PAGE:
For Discussion: U.S.Drought
A brown and parched corn field shows the effects of a long Texas drought in Farmersville. REUTERS

A band of showers has offered some relief to parched areas from Kansas to Mississippi, but the historic drought causing billions of dollars in losses in the South is showing no signs of abating soon.

Some parts of hard-hit Texas saw more rainfall in one day last week than they have seen all year. Still, much more would be needed to help that state, which has more than 90 percent of its land area suffering extreme or exceptional - the worst levels of drought.

No drought-busters are in sight at this time, said a report issued Thursday by a consortium of state and federal climatologists dubbed the U.S. Drought Monitor.

(Drought Monitor map: )

In Texas, levels of extreme and exceptional drought totaled 92.78 percent of the state, down from 94.27 percent a week ago, the Drought Monitor reported.

Arizona saw some relief as well, with exceptional drought dropping to 42.39 percent of the state from 47.30 percent.

But Oklahoma saw the worst level of exceptional spread to 66.84 percent of the state from 64.70 percent.

Louisiana also saw exceptional levels of drought spread, to 28.19 percent of the state from 27.25 percent.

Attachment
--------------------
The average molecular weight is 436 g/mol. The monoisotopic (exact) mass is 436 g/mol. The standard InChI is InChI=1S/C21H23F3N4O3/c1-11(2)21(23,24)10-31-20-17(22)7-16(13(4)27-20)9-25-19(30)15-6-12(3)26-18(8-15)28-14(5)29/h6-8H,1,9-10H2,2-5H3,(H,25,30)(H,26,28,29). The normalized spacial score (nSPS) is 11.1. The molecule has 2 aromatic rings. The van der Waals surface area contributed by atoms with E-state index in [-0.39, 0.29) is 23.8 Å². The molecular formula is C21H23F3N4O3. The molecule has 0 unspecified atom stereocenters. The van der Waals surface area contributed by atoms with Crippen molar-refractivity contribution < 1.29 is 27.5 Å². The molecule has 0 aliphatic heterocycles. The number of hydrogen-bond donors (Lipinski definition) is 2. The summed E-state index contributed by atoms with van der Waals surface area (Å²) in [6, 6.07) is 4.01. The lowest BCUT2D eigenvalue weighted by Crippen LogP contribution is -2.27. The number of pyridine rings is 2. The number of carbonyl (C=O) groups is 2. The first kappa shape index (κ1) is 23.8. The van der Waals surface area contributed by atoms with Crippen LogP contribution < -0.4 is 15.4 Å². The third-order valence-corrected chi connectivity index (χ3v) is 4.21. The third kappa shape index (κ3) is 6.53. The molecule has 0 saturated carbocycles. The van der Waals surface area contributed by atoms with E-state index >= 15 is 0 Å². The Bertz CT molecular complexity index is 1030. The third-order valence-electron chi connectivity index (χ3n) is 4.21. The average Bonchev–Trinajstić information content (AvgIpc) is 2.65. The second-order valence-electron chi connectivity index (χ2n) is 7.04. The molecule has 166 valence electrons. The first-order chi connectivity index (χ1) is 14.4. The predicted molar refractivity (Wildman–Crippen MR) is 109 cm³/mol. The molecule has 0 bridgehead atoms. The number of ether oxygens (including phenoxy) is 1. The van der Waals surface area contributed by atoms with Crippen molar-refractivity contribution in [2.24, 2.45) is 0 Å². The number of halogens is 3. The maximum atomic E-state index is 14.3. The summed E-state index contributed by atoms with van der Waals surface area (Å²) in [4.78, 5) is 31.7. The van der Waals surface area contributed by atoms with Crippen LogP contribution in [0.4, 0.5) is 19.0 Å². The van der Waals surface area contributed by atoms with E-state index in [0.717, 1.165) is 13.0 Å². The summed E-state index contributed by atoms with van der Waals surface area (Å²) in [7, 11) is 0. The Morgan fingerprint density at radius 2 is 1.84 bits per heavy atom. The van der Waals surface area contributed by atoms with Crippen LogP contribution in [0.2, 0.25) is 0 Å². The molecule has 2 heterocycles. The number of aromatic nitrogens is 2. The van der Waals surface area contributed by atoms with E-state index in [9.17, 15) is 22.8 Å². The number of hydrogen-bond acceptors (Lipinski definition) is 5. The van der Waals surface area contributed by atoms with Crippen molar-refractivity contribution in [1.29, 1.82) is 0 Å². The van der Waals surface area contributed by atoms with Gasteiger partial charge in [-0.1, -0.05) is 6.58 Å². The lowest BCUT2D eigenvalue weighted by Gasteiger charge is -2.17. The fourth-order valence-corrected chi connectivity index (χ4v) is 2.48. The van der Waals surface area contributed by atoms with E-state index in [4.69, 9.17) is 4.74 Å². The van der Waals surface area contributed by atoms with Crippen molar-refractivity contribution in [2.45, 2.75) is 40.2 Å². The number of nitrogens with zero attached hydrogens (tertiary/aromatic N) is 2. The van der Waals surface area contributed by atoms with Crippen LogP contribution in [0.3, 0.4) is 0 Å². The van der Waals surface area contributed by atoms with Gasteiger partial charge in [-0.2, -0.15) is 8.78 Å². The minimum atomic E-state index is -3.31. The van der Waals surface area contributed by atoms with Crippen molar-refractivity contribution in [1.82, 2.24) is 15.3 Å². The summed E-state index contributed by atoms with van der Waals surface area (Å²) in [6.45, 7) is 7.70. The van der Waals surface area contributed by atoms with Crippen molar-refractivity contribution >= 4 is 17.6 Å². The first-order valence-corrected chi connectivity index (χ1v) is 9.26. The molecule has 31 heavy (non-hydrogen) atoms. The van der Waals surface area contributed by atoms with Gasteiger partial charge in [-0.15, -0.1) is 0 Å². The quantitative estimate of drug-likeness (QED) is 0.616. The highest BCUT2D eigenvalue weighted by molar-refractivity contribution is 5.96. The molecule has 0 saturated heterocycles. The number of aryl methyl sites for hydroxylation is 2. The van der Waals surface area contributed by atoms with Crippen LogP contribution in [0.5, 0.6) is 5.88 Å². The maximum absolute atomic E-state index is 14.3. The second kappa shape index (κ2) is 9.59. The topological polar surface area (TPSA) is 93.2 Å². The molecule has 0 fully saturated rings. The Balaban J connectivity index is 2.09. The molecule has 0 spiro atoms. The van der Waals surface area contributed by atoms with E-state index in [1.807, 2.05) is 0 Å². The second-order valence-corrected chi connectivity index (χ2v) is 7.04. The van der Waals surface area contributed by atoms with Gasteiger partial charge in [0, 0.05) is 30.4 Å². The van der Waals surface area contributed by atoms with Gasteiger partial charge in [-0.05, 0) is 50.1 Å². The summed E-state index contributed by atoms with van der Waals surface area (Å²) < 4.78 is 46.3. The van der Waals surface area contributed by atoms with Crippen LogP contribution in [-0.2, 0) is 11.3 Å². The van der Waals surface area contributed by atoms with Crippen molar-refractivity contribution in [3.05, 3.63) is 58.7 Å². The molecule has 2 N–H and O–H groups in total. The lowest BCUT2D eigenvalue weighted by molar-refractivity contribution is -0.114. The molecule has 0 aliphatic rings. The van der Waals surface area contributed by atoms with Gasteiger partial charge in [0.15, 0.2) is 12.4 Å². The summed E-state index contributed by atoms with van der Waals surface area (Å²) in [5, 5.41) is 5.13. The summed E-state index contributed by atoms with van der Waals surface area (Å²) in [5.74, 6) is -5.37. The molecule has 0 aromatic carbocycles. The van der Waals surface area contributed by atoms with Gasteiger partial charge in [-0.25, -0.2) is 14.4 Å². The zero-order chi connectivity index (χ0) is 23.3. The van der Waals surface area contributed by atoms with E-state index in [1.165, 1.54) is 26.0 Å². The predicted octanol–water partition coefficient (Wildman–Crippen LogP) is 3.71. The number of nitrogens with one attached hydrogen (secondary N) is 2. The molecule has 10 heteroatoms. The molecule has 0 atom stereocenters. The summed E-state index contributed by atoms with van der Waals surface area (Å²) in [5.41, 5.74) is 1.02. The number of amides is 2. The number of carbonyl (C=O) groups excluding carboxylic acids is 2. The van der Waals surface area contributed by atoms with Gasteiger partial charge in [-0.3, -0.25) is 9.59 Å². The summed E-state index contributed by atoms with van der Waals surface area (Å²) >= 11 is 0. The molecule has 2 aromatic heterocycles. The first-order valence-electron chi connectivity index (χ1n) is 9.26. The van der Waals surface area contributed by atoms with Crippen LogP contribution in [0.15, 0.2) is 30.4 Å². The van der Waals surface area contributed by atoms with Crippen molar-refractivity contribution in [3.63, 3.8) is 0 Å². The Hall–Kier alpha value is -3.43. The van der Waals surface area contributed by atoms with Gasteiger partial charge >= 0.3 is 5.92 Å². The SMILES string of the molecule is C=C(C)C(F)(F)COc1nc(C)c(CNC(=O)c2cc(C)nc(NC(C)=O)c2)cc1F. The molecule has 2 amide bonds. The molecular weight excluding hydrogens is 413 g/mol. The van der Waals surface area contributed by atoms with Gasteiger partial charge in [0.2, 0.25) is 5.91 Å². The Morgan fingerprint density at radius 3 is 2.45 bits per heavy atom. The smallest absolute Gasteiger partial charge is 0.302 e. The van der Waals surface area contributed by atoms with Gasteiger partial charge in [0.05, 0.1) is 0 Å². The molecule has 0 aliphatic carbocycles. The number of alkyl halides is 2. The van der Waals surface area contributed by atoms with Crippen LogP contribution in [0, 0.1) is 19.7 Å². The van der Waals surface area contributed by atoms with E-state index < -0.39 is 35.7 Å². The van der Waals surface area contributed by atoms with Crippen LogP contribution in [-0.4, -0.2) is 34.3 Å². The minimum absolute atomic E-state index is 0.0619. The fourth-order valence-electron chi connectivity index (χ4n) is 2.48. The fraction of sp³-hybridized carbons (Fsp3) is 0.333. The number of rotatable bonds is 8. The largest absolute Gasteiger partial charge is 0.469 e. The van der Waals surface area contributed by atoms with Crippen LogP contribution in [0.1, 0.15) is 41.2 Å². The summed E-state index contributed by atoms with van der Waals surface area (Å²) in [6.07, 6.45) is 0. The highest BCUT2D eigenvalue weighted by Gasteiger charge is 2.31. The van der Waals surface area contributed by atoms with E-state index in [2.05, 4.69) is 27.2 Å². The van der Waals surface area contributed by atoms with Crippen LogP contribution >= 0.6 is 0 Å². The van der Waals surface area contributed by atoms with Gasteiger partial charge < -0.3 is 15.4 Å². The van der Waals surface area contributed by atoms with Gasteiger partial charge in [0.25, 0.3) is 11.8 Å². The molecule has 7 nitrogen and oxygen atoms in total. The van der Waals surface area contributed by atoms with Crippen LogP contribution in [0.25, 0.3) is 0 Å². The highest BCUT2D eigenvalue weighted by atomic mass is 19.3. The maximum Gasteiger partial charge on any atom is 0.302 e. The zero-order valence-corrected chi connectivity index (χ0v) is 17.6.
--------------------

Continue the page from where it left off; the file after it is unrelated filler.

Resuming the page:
The deadly drought and triple-digit temperatures have broken numerous records, left the southern Plains and Mississippi Valley struggling to meet demand for power and water, and caused billions of dollars in damage to crops and livestock.

Texas officials said this week that agricultural losses due to the historic drought will likely total an estimated $5.2 billion, making it the most destructive drought in the state's history.

The losses include more than $2 billion in livestock, $1.8 billion in cotton, and more than $1 billion in other crops including hay, corn, wheat and sorghum.

Scorching heat and dry conditions are forecast in the near term.

The 12 months that ended July 31 were the driest in Texas history, and 2011 is on the verge of becoming the driest calendar year since records were first kept in the late 19th century, State Climatologist John Nielson-Gammon said.

Weather experts attribute the drought to last year's La Nina, the weather anomaly which is typically followed by about a 10 percent drop in precipitation.